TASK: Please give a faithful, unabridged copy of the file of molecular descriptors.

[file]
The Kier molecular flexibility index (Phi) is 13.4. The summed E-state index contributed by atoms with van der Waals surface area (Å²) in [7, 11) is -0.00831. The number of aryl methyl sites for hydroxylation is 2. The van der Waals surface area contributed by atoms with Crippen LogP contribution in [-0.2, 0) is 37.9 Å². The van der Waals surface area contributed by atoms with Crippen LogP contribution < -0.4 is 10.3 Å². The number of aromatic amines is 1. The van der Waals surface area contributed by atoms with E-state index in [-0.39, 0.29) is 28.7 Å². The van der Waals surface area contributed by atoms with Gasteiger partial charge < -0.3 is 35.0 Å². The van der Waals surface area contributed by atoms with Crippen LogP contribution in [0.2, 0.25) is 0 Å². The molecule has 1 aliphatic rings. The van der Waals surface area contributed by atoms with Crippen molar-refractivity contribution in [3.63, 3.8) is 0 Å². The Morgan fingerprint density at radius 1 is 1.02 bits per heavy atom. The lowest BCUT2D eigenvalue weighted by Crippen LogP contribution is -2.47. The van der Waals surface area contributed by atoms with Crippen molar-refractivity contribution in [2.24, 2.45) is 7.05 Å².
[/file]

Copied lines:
The Kier molecular flexibility index (Phi) is 13.4. The summed E-state index contributed by atoms with van der Waals surface area (Å²) in [7, 11) is -0.00831. The number of aryl methyl sites for hydroxylation is 2. The van der Waals surface area contributed by atoms with Crippen LogP contribution in [-0.2, 0) is 37.9 Å². The van der Waals surface area contributed by atoms with Crippen LogP contribution < -0.4 is 10.3 Å². The number of aromatic amines is 1. The van der Waals surface area contributed by atoms with E-state index in [-0.39, 0.29) is 28.7 Å². The van der Waals surface area contributed by atoms with Gasteiger partial charge < -0.3 is 35.0 Å². The van der Waals surface area contributed by atoms with Crippen LogP contribution in [0.2, 0.25) is 0 Å². The molecule has 1 aliphatic rings. The van der Waals surface area contributed by atoms with Crippen molar-refractivity contribution in [3.63, 3.8) is 0 Å². The Morgan fingerprint density at radius 1 is 1.02 bits per heavy atom. The lowest BCUT2D eigenvalue weighted by Crippen LogP contribution is -2.47. The van der Waals surface area contributed by atoms with Crippen molar-refractivity contribution in [2.24, 2.45) is 7.05 Å².